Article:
By Nan Comargue, author of Power Play
Before I ever turned my mind to writing about professional athletes, I was already a fan. I know a little about rugby and a little more about baseball but my true sports love has always been hockey.
Of course, when I was a little girl, I thought sports were for boys, more or less. I knew female athletes existed but I had absolutely no desire (or talent) to be one. Sure, I watched the Toronto Blue Jays win back to back World Series’ in my childhood, but that was just patriotism, eh?
Well, as a good Canadian gal, I eventually got into hockey in my teens and twenties. It certainly helped the world junior series every winter holiday season was peppered with young hot males—I crushed on just about every one of them when I was sixteen. Later, as those same boys became men and were drafted into the big leagues, I followed their careers with half an eye on their statistics and the other on their faces. The bulky hockey equipment players wear doesn’t let you see much more than their faces, which is really too bad.
Over the years, I learned about special teams and the neutral zone trap. I began to spot off side players before the commentators did. I started to make calls in my living room that conflicted with that of the referees’—and I was sure that I was right. These were skills I needed to talk about hockey in my novel. Since the hero in my contemporary romance, Power Play, is a goaltender, I had to know whether he was the kind of goalie who poke checked or went down in a butterfly, if he played the puck a lot or stayed close to the crease. It’s hard to fake that kind of authenticity without some research and mine was done the fun way—by watching a ton of games.
I followed a favourite team or two on the ice and the hockey players’ personal lives off the ice. Increasingly, these good Canadian (and American, and Russian, and Czech) men were dating models and starlets and becoming famous themselves. Their personal lives were being showcased in calendars, on television shows and even a specialty lifestyle program about players that aired on national television.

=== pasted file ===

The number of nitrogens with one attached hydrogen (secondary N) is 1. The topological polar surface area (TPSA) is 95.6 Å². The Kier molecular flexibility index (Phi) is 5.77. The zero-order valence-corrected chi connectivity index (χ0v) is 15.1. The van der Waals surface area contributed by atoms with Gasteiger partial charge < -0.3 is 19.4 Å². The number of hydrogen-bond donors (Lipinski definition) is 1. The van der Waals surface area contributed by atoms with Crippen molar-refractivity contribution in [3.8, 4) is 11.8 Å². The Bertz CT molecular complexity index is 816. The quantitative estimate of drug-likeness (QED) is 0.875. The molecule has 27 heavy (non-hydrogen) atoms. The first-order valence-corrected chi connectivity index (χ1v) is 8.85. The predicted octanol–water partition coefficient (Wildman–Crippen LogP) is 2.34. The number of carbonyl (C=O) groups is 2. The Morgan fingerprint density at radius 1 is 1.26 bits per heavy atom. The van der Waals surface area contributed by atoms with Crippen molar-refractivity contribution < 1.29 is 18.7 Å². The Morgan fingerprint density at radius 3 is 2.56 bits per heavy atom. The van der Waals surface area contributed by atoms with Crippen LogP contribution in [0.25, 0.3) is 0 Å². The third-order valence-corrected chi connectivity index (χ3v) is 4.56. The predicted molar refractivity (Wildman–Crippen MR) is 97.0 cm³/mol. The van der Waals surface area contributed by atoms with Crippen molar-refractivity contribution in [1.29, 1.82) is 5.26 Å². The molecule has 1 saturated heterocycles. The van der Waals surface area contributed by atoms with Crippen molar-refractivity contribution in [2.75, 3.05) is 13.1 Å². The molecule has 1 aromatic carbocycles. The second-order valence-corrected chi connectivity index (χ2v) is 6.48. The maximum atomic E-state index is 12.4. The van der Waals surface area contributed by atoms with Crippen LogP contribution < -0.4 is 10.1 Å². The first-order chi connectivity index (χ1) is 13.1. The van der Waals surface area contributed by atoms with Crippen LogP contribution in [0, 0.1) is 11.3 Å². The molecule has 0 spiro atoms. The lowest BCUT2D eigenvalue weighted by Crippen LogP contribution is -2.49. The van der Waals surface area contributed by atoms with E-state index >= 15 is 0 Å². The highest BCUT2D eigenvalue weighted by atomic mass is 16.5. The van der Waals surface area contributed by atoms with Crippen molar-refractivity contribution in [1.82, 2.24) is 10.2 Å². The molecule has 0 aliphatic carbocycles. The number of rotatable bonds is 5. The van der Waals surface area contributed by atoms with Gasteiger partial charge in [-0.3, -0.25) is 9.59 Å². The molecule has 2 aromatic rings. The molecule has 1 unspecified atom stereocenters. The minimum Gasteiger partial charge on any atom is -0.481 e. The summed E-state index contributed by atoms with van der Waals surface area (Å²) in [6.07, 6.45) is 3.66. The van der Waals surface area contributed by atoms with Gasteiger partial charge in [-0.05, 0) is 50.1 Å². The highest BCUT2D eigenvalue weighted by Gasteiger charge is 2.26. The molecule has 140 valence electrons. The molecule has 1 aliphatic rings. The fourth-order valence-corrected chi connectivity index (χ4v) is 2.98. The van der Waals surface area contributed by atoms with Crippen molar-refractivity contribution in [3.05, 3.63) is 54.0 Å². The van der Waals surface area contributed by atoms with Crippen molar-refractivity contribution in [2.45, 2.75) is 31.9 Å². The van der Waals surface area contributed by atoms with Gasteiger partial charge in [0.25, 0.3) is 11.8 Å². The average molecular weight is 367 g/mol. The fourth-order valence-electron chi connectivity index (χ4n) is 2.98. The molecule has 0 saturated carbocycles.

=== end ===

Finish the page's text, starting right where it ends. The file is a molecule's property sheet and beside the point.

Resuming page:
In Power Play, I imported much of this personal-public tension into my characters’ lives. Part of what keeps the heroine Lila wary of her goaltender husband Cahal is his public appeal and what she perceives to be his need to maintain a squeaky clean reputation so he can win endorsements and sell jerseys. Even the stalker they face is now an often typical issue in a professional player’s life.
Another complicated aspect to players’ lives shows up in my novel: trades. Athletes move around during their careers, leaving on team and joining another, often when they don’t really want to move. That means uprooting their families and lives and starting afresh somewhere new, perhaps hundreds of miles away. In Power Play, Lila faced years of this life with her husband and when they separate based on his infidelity, she returns to their hometown of Toronto, symbolically rejecting the life they shared.
Athletes are public figures with a lot of the ingredients that make for good romantic heroes: wealth, talent, good looks, and strong personalities. Oh, and did I mention great bodies?
So why hockey players? Well, for one, they’re tough and they wear their injuries openly to show it. There is something about a black eye or a scar that makes a hockey player look particularly primal and sexy. It calls to the cavewomen in all of us.
No doubt, athletes are sexy. They display the most primitive form of male dominance: physical superiority. Coupled with wealth and public admiration, they can make the best and worst of partners—as my heroine finds out.
If you want to write a romance featuring a professional athlete, you really have two choices. You can make the game a central part of the romance, as I did, showing the struggles that came with playing sport at the highest level and the impact it had on families who loved and supported the athlete. Or you can make the game a part of the background. One of my favourite contemporary romances features a tennis pro who we never see playing tennis (he becomes a coach after an injury). If you do want to make the sport more central, I suggest you do your research. Your (sports) fans will thank you.
Are hockey players your favorite athletes too? Or do you prefer a different sort of sportsman?